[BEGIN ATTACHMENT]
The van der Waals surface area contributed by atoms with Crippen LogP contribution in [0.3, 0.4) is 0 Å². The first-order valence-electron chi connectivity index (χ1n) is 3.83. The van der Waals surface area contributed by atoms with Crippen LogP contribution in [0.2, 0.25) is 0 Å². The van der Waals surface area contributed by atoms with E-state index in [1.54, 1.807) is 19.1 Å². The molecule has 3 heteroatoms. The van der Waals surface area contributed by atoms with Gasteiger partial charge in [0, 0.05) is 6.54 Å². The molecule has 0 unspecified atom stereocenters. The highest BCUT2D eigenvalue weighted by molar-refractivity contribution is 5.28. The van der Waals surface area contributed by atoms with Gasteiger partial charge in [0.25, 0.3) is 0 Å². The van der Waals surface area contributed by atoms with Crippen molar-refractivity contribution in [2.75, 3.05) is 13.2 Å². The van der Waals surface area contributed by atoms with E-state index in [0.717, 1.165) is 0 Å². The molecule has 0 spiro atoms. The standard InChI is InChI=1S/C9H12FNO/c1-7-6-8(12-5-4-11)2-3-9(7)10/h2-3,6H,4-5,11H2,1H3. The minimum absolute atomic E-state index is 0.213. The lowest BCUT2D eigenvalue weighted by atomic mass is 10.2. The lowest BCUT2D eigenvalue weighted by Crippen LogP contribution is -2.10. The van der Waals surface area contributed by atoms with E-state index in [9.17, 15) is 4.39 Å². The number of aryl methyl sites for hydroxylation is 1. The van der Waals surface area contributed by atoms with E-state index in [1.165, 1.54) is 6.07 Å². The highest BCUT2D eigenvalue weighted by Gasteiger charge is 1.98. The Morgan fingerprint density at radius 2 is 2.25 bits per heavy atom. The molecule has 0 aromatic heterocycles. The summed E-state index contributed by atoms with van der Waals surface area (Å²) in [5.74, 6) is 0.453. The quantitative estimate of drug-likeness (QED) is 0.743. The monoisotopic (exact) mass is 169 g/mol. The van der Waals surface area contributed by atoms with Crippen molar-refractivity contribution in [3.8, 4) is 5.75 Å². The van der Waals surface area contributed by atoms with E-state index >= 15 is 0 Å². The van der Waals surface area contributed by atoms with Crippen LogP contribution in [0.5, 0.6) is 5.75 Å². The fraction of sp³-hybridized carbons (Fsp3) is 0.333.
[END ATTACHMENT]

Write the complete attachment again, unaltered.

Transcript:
The van der Waals surface area contributed by atoms with Crippen LogP contribution in [0.3, 0.4) is 0 Å². The first-order valence-electron chi connectivity index (χ1n) is 3.83. The van der Waals surface area contributed by atoms with Crippen LogP contribution in [0.2, 0.25) is 0 Å². The van der Waals surface area contributed by atoms with E-state index in [1.54, 1.807) is 19.1 Å². The molecule has 3 heteroatoms. The van der Waals surface area contributed by atoms with Gasteiger partial charge in [0, 0.05) is 6.54 Å². The molecule has 0 unspecified atom stereocenters. The highest BCUT2D eigenvalue weighted by molar-refractivity contribution is 5.28. The van der Waals surface area contributed by atoms with Gasteiger partial charge in [0.25, 0.3) is 0 Å². The van der Waals surface area contributed by atoms with Crippen molar-refractivity contribution in [2.75, 3.05) is 13.2 Å². The van der Waals surface area contributed by atoms with E-state index in [0.717, 1.165) is 0 Å². The molecule has 0 spiro atoms. The standard InChI is InChI=1S/C9H12FNO/c1-7-6-8(12-5-4-11)2-3-9(7)10/h2-3,6H,4-5,11H2,1H3. The minimum absolute atomic E-state index is 0.213. The lowest BCUT2D eigenvalue weighted by atomic mass is 10.2. The lowest BCUT2D eigenvalue weighted by Crippen LogP contribution is -2.10. The van der Waals surface area contributed by atoms with E-state index in [9.17, 15) is 4.39 Å². The number of aryl methyl sites for hydroxylation is 1. The van der Waals surface area contributed by atoms with E-state index in [1.165, 1.54) is 6.07 Å². The highest BCUT2D eigenvalue weighted by Gasteiger charge is 1.98. The Morgan fingerprint density at radius 2 is 2.25 bits per heavy atom. The molecule has 0 aromatic heterocycles. The summed E-state index contributed by atoms with van der Waals surface area (Å²) in [5.74, 6) is 0.453. The quantitative estimate of drug-likeness (QED) is 0.743. The monoisotopic (exact) mass is 169 g/mol. The van der Waals surface area contributed by atoms with Crippen molar-refractivity contribution in [3.8, 4) is 5.75 Å². The van der Waals surface area contributed by atoms with E-state index >= 15 is 0 Å². The van der Waals surface area contributed by atoms with Crippen LogP contribution in [0.5, 0.6) is 5.75 Å². The fraction of sp³-hybridized carbons (Fsp3) is 0.333.